Thomas Kennerly Wolfe, Jr. was born on March 2, 1931 in Richmond, Va., to parents Thomas and Helen (Hughes). Wolfe attended Washington and Lee University in Lexington, Va., where he studied English and American studies and co-founded the literary quarterly Shenandoah, which is still in production. His skills on the baseball field in college also earned him a tryout with the New York Giants at the age of 21, although he was cut after three days of spring training. After graduating from Washington and Lee with honors in 1951, Wolfe went on to receive a doctorate in American studies at Yale University.
In 1956 he took a job as a city reporter for the Springfield Union in Massachusetts. Two years later, Wolfe moved to the Washington Post, where for six months in 1960 he served as Latin American correspondent, winning the Washington Newspaper Guild’s foreign news prize for his coverage of Cuba. He took a job with the New York Herald-Tribune in 1962 and was quickly promoted to its Sunday supplement, New York. Shortly after moving to New York City he also began writing pieces for Esquire.
Inspired by the work of other journalists who were beginning to experiment with new ways of writing interviews using fiction techniques, Wolfe soon became a leader in what was called the “New Journalism.” He prepared for his articles and books by spending an intense period of time studying and interviewing his subjects, and then wrote about them from multiple points of view and in vibrant language. Unlike the standard journalism of the time, with its formal interviews and tidying-up of private details, this new approach opened up the hidden worlds of its subjects, allowing readers to experience them first-hand.
Wolfe’s first book, The Kandy-Kolored Tangerine Flake Streamline Baby (1965), was a collection of his writings for New York and Esquire. It received good reviews and introduced him to a mass audience who began to recognize him on talk shows wearing his customary white suits (in the age of denim-clad flower children) and showing off his charismatic, sometimes satirical personality. In 1968 he published The Electric Kool-Aid Acid Test, which followed novelist Ken Kesey across the country. As the publication deadline loomed, Wolfe realized that it was less difficult to write a long book than he’d imagined. Although he continued to write for magazines, books became his primary focus.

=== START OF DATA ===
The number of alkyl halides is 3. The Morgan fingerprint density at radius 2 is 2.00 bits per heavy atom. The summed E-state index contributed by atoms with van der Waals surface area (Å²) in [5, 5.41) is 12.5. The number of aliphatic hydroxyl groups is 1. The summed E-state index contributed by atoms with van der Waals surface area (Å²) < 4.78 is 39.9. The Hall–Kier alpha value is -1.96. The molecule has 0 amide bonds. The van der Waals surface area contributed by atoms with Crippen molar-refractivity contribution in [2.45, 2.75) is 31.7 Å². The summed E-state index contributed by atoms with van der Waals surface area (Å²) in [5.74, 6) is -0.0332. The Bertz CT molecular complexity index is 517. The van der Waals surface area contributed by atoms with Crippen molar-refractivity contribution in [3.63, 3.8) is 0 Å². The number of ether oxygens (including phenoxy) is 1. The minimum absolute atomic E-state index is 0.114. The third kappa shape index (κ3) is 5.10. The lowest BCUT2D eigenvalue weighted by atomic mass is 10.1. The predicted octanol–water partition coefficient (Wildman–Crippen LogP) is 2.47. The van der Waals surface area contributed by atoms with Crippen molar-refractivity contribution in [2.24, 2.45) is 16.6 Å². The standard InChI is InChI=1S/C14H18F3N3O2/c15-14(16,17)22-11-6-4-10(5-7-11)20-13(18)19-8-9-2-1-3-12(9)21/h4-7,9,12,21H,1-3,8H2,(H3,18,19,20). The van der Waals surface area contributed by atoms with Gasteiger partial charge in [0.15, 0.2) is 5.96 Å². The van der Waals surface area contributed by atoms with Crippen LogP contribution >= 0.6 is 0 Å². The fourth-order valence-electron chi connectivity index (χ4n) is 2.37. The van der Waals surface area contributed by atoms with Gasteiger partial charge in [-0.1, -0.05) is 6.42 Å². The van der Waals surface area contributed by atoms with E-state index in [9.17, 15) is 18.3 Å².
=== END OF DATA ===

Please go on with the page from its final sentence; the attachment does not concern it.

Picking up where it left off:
Along with the rest of the world, Wolfe watched the Apollo space missions with great interest. In 1972 he decided to cover the final moon mission for Rolling Stone. As he interviewed the astronauts, Wolfe became fascinated with their bravery and the insider language they used to talk to one another. He spent the next few years researching the space program and its roots and interacting with astronauts as he wrote The Right Stuff. It became an immediate bestseller and received the American Book Award in 1979 and was a National Book Critics Circle Award finalist.
After the positive reception of The Right Stuff, Wolfe began to explore fiction. In 1987 he published Bonfire of the Vanities, a novel commenting on the lifestyles of New York’s young, wealthy businessmen. The book was a bestseller and raised expectations for his next work. A Man in Full (1999) continued his satirical look at modern America and dealt with issues of class and race relations. After the publication of his 2005 novel I Am Charlotte Simmons Wolfe left his longtime publisher Farrar, Straus and Giroux. His latest book, Back to Blood, was published in 2012 by Little, Brown.
Tom Wolfe revolutionized the world of journalism with his exciting, stylistic work and came head to head with modern fiction to emerge as a great writer and social satirist. He continues to challenge the status quo by always pushing himself to explore new and different aspects of writing and stands as one of our greatest living writers.
- McKeen, William. Tom Wolfe. Twayne Publishers, 1995.
- “Tom Wolfe.” Contemporary Novelists. St. James Press, 2001.
- “Thomas Kennerly Wolfe, Jr.” Encyclopedia of World Biography. Gale Research, 1998.
Content last updated: October 31, 2008